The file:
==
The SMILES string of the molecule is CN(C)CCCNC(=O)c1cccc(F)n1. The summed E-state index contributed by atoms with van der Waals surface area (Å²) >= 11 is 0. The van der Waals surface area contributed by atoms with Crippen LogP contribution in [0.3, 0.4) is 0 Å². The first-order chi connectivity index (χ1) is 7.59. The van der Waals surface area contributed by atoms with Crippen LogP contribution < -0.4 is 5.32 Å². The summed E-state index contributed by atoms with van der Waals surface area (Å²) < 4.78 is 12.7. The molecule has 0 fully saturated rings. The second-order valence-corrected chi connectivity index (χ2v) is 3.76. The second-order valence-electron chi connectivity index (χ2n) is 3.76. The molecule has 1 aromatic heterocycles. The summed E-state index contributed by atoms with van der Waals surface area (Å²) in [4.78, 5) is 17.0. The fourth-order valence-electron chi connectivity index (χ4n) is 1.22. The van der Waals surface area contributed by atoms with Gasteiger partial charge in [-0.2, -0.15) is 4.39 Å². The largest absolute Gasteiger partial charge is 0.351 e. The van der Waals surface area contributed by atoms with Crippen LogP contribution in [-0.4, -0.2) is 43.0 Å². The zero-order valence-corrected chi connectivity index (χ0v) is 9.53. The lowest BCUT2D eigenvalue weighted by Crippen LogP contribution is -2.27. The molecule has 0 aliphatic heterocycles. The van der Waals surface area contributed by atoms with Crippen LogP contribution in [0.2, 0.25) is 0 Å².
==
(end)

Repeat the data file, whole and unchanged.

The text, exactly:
The SMILES string of the molecule is CN(C)CCCNC(=O)c1cccc(F)n1. The summed E-state index contributed by atoms with van der Waals surface area (Å²) >= 11 is 0. The van der Waals surface area contributed by atoms with Crippen LogP contribution in [0.3, 0.4) is 0 Å². The first-order chi connectivity index (χ1) is 7.59. The van der Waals surface area contributed by atoms with Crippen LogP contribution < -0.4 is 5.32 Å². The summed E-state index contributed by atoms with van der Waals surface area (Å²) < 4.78 is 12.7. The molecule has 0 fully saturated rings. The second-order valence-corrected chi connectivity index (χ2v) is 3.76. The second-order valence-electron chi connectivity index (χ2n) is 3.76. The molecule has 1 aromatic heterocycles. The summed E-state index contributed by atoms with van der Waals surface area (Å²) in [4.78, 5) is 17.0. The fourth-order valence-electron chi connectivity index (χ4n) is 1.22. The van der Waals surface area contributed by atoms with Gasteiger partial charge in [-0.2, -0.15) is 4.39 Å². The largest absolute Gasteiger partial charge is 0.351 e. The van der Waals surface area contributed by atoms with Crippen LogP contribution in [-0.4, -0.2) is 43.0 Å². The zero-order valence-corrected chi connectivity index (χ0v) is 9.53. The lowest BCUT2D eigenvalue weighted by Crippen LogP contribution is -2.27. The molecule has 0 aliphatic heterocycles. The van der Waals surface area contributed by atoms with Crippen LogP contribution in [0.2, 0.25) is 0 Å².